When Lucas finally returns to the city [Saint Petersburg], the film catches up with its thriller and sort of spy movie vibe. How challenging was to mix these tones, especially when you introduce Katya to the expert-on-a-mission plot?
Yeah, getting that tone all balanced was the real challenge in the movie. The way I approach that kind of challenge is to think about those transitions and that turn from the very beginning of prep, from the visual design to the shot selection to imagining how the music is going to be, the sound design and everything. The cinematography, by Eric Koretz, was absolutely necessary to get it right. Then you spend a lot of time in the edit room, experimenting and finding the right way to make sure that the tone really flows. Because it’s more challenging than doing a traditional genre film.
The film also has a very particular humor, from Katya’s initial sexual proposition to that crazy ritual at the party. What can you comment on that element of SIBERIA?
Those two scenes you referenced were both conceived by the screenwriter Scott Smith and I was doing my job to bring them to life in a way that do the work on the page justice. There’s a black humor to it, I think when you’re dealing with a story that’s very intense and stressful, those darkly comic moments can provide a lot of relief for the audience, and allow them to laugh and to breath for a second before you bring them back into this incredibly intense narrative.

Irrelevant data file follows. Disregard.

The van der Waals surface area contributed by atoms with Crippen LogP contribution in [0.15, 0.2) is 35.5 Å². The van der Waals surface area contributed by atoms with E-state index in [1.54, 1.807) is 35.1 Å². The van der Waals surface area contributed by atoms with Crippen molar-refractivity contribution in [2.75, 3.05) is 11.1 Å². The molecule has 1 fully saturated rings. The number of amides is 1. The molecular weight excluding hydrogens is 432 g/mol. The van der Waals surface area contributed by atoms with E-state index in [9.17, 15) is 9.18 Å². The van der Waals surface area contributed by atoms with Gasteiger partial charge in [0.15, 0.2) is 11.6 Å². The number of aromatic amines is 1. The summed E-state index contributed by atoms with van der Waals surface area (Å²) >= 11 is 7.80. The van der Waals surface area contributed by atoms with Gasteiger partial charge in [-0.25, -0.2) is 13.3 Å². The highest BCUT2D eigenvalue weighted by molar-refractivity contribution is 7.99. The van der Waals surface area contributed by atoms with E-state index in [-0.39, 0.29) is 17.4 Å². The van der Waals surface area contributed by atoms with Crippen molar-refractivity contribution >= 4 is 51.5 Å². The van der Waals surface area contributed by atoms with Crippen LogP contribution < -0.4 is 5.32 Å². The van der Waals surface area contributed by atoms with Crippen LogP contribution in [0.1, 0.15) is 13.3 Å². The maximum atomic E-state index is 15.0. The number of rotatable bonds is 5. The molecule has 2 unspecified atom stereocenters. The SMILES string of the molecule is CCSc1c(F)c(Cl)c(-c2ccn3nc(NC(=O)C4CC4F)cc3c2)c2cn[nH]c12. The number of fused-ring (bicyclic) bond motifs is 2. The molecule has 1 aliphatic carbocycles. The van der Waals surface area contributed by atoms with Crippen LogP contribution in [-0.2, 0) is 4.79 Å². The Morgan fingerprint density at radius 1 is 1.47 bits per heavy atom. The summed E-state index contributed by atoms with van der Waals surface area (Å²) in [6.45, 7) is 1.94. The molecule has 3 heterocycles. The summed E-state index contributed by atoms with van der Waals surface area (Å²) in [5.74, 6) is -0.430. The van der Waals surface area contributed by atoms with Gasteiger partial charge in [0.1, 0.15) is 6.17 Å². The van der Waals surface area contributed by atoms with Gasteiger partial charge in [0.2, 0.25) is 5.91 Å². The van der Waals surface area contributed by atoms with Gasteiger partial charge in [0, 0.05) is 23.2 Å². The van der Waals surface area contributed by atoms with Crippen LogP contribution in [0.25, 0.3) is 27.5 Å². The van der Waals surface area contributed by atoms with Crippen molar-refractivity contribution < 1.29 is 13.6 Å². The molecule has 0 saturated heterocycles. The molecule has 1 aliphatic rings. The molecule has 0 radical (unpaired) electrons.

Lucas is close to one of Keanu’s recent characters, John Wick, with both being very silent and professional, but this time we see a more personal side of the protagonist. How was the creative process with someone like Keanu?
With somebody like Keanu you know you’re getting an actor with a tremendous psychical presence and abilities. If you think about it, he’s perhaps the best stunt performing movie star of all time. It’s hard to come up with anyone who’s better than him.
But the reason I was attracted to this film was not to try to do another version of John Wick, because that would be a bad idea... the John Wick movies are great. I wanted to explore a more personal, darker, more intimate side of Keanu as a performer, because I’ve always seen that in him as an actor and I think it’s only been rarely explored and perhaps not so recently. I wanted to get under the skin a little bit more. He was just phenomenal, he’s a fearless actor.
I imagine you shot SIBERIA in an extreme weather, so what was the greatest challenge of the shooting in general?
We shot all the Siberia sections and the interior of Saint Petersburg in Canada. The real challenge was making it feel like we shot it in Russia, and also when we did go to Russia to shoot our exteriors - what you see in the film was actually shot in Saint Petersburg - to make sure that material and the material we shot in Canada blended seamlessly . That took a lot of work to get right and required a lot of help from knowledgable Russians and a lot of great preparation from our actors as well.